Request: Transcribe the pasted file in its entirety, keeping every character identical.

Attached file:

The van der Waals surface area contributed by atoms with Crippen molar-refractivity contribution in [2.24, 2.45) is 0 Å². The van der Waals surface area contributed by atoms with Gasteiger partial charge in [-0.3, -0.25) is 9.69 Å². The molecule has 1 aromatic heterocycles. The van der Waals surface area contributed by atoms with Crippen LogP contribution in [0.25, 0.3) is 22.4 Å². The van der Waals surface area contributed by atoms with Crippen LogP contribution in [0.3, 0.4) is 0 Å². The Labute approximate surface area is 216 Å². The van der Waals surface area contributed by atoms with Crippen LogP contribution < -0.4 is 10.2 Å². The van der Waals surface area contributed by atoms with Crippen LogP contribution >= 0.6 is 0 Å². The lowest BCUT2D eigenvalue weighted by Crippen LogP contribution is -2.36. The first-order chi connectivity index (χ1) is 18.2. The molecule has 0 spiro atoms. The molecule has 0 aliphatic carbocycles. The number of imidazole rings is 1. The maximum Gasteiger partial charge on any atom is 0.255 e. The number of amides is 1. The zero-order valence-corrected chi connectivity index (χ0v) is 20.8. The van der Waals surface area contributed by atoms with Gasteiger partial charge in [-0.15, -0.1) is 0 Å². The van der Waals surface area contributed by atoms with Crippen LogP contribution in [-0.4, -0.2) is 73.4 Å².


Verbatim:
The van der Waals surface area contributed by atoms with Crippen molar-refractivity contribution in [2.24, 2.45) is 0 Å². The van der Waals surface area contributed by atoms with Gasteiger partial charge in [-0.3, -0.25) is 9.69 Å². The molecule has 1 aromatic heterocycles. The van der Waals surface area contributed by atoms with Crippen LogP contribution in [0.25, 0.3) is 22.4 Å². The van der Waals surface area contributed by atoms with Crippen LogP contribution in [0.3, 0.4) is 0 Å². The Labute approximate surface area is 216 Å². The van der Waals surface area contributed by atoms with Crippen LogP contribution < -0.4 is 10.2 Å². The van der Waals surface area contributed by atoms with Crippen LogP contribution >= 0.6 is 0 Å². The lowest BCUT2D eigenvalue weighted by Crippen LogP contribution is -2.36. The first-order chi connectivity index (χ1) is 18.2. The molecule has 0 spiro atoms. The molecule has 0 aliphatic carbocycles. The number of imidazole rings is 1. The maximum Gasteiger partial charge on any atom is 0.255 e. The number of amides is 1. The zero-order valence-corrected chi connectivity index (χ0v) is 20.8. The van der Waals surface area contributed by atoms with Gasteiger partial charge in [-0.15, -0.1) is 0 Å². The van der Waals surface area contributed by atoms with Crippen LogP contribution in [-0.4, -0.2) is 73.4 Å².